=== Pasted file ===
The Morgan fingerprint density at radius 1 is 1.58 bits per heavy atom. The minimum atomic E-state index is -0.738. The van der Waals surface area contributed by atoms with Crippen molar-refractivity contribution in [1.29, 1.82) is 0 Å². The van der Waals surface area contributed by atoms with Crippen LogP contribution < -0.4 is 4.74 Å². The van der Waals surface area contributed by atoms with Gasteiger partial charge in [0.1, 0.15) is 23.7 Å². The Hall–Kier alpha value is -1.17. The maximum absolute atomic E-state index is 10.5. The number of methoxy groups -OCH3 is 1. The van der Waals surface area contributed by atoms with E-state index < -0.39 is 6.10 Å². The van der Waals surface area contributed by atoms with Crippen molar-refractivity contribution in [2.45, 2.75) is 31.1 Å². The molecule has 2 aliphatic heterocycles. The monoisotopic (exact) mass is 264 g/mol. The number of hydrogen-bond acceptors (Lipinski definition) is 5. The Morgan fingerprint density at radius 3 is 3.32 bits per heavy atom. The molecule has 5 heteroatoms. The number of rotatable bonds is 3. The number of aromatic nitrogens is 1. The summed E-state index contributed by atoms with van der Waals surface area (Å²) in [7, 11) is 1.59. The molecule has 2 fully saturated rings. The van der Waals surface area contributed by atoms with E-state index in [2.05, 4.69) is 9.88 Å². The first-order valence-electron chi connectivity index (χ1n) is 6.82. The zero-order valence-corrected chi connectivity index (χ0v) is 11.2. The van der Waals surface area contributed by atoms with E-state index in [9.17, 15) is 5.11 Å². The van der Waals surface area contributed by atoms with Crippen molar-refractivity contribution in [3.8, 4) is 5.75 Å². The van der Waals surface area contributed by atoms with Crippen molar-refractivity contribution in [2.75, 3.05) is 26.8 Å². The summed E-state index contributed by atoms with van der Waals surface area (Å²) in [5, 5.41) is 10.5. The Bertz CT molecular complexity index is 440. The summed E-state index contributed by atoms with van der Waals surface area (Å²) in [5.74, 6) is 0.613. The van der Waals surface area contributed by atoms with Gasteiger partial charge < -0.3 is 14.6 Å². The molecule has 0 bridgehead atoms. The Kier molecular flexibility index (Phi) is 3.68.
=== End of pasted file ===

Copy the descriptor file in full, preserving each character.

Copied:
The Morgan fingerprint density at radius 1 is 1.58 bits per heavy atom. The minimum atomic E-state index is -0.738. The van der Waals surface area contributed by atoms with Crippen molar-refractivity contribution in [1.29, 1.82) is 0 Å². The van der Waals surface area contributed by atoms with Crippen LogP contribution < -0.4 is 4.74 Å². The van der Waals surface area contributed by atoms with Gasteiger partial charge in [0.1, 0.15) is 23.7 Å². The Hall–Kier alpha value is -1.17. The maximum absolute atomic E-state index is 10.5. The number of methoxy groups -OCH3 is 1. The van der Waals surface area contributed by atoms with E-state index < -0.39 is 6.10 Å². The van der Waals surface area contributed by atoms with Crippen molar-refractivity contribution in [2.45, 2.75) is 31.1 Å². The molecule has 2 aliphatic heterocycles. The monoisotopic (exact) mass is 264 g/mol. The number of hydrogen-bond acceptors (Lipinski definition) is 5. The Morgan fingerprint density at radius 3 is 3.32 bits per heavy atom. The molecule has 5 heteroatoms. The number of rotatable bonds is 3. The number of aromatic nitrogens is 1. The summed E-state index contributed by atoms with van der Waals surface area (Å²) in [7, 11) is 1.59. The molecule has 2 fully saturated rings. The van der Waals surface area contributed by atoms with E-state index in [2.05, 4.69) is 9.88 Å². The first-order valence-electron chi connectivity index (χ1n) is 6.82. The zero-order valence-corrected chi connectivity index (χ0v) is 11.2. The van der Waals surface area contributed by atoms with E-state index in [9.17, 15) is 5.11 Å². The van der Waals surface area contributed by atoms with Crippen molar-refractivity contribution in [3.8, 4) is 5.75 Å². The van der Waals surface area contributed by atoms with Crippen molar-refractivity contribution in [2.75, 3.05) is 26.8 Å². The summed E-state index contributed by atoms with van der Waals surface area (Å²) in [5, 5.41) is 10.5. The Bertz CT molecular complexity index is 440. The summed E-state index contributed by atoms with van der Waals surface area (Å²) in [5.74, 6) is 0.613. The van der Waals surface area contributed by atoms with Gasteiger partial charge < -0.3 is 14.6 Å². The molecule has 0 bridgehead atoms. The Kier molecular flexibility index (Phi) is 3.68.